No matter what product you use, I'd highly recommend getting ones with SPF, especially for your foundation. You're going to be spending a lot more time outdoors than you typically would, so it's wise to protect your skin & face!
5 travel containers, all <100mL (1 shampoo, 1 conditioner, 1 face cream, 1 face wash, 1 sunscreen)
Travel containers are compact & allow you to bring your items as carry-on as long as they're <100mL. Whenever I run out of items, I buy a new small-sized bottle of what I need and squeeze the contents into the reusable ones. It's not only space smart, but will save your grubby self when you're between long layovers and can wash the airplane grime from your face & teeth!
*Nursing PSA*: bring sanitizer, people! My family's been getting me these Bath & Body Works mini sanitizer as stocking stuffers for years and they all smell like pocket-sized heaven. Hand-washing is the #1 way to preventing infectious diseases, and more often than not in foreign places, you'll be without soap (especially public bathrooms). Do not leave home without!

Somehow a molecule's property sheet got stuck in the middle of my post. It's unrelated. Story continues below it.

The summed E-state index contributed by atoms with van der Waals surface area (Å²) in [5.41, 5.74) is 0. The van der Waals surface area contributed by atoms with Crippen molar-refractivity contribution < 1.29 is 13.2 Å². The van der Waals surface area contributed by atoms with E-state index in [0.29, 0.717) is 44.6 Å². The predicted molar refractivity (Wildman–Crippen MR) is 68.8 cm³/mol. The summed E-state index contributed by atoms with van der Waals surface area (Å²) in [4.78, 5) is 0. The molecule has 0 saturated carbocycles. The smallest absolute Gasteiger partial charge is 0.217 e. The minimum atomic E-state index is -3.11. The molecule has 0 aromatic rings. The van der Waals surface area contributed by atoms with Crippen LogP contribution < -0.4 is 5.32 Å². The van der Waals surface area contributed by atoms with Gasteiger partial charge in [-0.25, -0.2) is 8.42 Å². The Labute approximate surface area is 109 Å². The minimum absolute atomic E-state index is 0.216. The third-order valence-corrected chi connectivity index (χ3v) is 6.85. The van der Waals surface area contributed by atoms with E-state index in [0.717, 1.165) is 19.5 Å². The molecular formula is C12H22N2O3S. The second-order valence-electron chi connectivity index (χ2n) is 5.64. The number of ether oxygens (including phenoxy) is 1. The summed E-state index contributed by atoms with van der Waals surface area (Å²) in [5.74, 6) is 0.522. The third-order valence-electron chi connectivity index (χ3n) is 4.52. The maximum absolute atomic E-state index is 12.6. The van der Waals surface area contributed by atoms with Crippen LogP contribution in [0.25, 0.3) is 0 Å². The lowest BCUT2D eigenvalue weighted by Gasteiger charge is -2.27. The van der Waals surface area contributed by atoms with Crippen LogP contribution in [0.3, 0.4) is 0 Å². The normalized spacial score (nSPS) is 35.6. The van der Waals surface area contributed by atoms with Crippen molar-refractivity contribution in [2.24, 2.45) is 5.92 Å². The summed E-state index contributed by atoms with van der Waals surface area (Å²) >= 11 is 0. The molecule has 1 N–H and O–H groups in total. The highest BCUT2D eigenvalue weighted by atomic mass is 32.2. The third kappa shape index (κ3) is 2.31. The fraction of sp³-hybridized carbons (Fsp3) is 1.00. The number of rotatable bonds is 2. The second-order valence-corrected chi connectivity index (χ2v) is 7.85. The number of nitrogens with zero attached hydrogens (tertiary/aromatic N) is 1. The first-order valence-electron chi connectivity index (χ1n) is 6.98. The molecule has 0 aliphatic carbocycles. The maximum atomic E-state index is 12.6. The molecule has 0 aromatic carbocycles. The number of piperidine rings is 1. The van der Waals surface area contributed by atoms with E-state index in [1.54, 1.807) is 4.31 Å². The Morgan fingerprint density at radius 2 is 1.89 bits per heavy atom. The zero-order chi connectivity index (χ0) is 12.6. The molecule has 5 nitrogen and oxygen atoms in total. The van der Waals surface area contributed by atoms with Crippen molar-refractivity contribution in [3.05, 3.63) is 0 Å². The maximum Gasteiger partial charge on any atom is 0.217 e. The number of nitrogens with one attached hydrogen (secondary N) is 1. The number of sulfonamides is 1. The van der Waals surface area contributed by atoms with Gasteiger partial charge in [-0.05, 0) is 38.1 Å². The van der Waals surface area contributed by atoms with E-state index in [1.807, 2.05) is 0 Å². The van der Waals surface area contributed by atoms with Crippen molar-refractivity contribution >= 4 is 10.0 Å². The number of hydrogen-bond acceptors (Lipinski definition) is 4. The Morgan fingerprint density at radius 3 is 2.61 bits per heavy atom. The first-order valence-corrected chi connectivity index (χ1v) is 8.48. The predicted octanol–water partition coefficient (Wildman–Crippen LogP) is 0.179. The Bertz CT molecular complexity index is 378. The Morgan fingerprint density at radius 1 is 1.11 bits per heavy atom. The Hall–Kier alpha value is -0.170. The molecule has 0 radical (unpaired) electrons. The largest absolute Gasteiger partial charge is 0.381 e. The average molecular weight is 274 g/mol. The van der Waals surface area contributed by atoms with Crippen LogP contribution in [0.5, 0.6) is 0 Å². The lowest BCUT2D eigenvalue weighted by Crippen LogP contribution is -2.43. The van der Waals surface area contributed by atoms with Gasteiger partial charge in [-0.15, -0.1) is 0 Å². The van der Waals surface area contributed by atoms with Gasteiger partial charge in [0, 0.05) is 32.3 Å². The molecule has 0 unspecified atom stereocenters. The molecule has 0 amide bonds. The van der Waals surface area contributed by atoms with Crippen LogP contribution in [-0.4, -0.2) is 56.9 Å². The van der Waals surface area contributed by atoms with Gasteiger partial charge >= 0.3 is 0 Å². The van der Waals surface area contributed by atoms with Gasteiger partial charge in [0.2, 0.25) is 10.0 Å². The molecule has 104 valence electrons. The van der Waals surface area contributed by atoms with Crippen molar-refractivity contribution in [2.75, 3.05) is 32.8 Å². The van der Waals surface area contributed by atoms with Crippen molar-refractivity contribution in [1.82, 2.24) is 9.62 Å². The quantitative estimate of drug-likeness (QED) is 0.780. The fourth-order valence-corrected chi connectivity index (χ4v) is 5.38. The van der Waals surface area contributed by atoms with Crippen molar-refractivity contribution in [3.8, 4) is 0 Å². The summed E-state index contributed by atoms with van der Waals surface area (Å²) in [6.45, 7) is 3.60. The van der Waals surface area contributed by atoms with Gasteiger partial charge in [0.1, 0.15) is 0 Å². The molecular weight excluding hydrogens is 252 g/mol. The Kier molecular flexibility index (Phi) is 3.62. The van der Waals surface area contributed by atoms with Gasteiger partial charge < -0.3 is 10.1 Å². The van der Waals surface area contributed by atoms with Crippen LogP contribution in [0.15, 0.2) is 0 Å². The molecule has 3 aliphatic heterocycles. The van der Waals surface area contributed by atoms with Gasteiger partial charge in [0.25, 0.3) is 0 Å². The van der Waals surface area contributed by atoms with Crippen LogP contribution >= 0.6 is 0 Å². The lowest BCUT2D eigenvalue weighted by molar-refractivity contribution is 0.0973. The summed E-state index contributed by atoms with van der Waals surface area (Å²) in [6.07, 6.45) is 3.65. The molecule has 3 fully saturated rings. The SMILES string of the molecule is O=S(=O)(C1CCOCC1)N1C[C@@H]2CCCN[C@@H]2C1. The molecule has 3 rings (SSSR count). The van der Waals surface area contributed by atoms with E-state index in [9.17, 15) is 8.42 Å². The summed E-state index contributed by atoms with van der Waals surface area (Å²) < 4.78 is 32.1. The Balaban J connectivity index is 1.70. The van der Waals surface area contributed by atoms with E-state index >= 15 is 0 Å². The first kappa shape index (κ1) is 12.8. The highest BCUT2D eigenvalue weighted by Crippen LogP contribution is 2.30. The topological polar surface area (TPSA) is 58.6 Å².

Admittedly, this part of the list will be longer than most who are simply taking a quick trip somewhere. We work while we travel so these items are essentially our “office in a bag”. For more on the what's and why's of our must-pack electronics, check out our other article here. For a shorter trip, an iPad, smartphone, or similar device could replace a laptop (or none at all) if keeping in touch is your main objective.
All of the electronics usually stay in our accommodation or on our bodies, but when moving from one place to another, we throw them all into the day bag. Everything else on this list stays in our larger 28-litre bags.
These are simple essentials that majorly cut our costs on the road in simple ways. We brew our own ground coffee, eat our own breakfast (oatmeal), and drink tap water just about everyday. The MSR filter (steeps ground coffee in a cup) is a godsend for those tired of instant coffee. As for water, the Platypus bottles can fold into a tiny ball when empty, while still holding as much as a regular bottle. The reusable utensils are a must-have as we DIY breakfast every day and picnic frequently.